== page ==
May 24th, 2019 | By Aleanna Siacon
A U.S. district court judge is giving Michigan lawmakers 90 days to change the state’s sex offender registry law, almost three years after it was first ruled unconstitutional by federal appeals court.
U.S. District Judge Robert H. Cleland issued an order that the law must be changed on Thursday.
The ruling stems from an August 2016 decision by the U.S. 6th Circuit Court of Appeals in Cincinnati which found that Michigan’s Sex Offender Registry Act was unconstitutional.
Under Michigan’s law:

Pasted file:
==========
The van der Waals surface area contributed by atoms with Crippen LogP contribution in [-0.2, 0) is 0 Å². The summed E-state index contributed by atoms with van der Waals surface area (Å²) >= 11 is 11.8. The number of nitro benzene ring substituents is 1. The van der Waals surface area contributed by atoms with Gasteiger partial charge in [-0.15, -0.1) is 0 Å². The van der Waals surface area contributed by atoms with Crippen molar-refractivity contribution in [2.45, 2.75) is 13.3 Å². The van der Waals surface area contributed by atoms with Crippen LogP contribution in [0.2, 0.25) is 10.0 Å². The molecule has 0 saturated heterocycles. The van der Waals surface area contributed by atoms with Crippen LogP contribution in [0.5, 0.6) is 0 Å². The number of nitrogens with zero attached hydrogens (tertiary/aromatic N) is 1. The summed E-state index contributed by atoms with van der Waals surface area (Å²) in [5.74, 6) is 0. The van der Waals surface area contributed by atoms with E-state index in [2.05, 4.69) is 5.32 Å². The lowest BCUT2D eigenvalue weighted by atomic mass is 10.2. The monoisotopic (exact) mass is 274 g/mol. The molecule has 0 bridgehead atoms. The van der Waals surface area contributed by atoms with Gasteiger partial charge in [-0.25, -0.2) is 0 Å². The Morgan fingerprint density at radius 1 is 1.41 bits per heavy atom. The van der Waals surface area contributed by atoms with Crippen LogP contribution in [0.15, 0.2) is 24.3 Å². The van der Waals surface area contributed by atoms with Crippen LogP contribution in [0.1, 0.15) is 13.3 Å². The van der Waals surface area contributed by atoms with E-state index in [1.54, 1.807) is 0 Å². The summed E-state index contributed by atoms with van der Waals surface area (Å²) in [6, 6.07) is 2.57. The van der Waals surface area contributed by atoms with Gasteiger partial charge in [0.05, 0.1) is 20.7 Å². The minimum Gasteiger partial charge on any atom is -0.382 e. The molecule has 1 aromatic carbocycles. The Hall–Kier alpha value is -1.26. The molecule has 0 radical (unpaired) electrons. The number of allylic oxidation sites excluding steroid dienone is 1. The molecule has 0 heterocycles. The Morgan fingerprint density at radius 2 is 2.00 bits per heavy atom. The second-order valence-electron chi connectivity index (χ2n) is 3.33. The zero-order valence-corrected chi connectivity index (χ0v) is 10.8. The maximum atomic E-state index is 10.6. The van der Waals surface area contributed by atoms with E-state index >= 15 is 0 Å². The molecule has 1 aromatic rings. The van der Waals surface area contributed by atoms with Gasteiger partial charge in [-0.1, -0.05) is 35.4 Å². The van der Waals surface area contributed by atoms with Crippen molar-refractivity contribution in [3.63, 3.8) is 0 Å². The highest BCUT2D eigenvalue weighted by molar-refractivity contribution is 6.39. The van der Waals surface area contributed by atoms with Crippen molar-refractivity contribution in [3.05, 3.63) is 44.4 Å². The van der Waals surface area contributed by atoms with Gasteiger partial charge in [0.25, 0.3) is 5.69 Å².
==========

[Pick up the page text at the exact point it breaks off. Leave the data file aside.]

- Offenders have been prohibited from living, working or even standing within 1,000 feet of a school.
- They must immediately register email address or vehicles, plus report to the police as often as four times a year.
- The rules currently apply to all offenders on the registry — even if they’ve gone decades without committing and crimes.
- The appeals court found the law in violation of constitutional protections against increasing penalties for a crime after its commission and adjudication.
The state appealed to the U.S. Supreme Court, which declined to hear the case — effectively upholding the 6th Circuit ruling.
But the state has kept the law in place. It argued that the rulings only applied to the specific plaintiffs who brought them — because the appeals court decision came in civil cases instead of class-action lawsuits.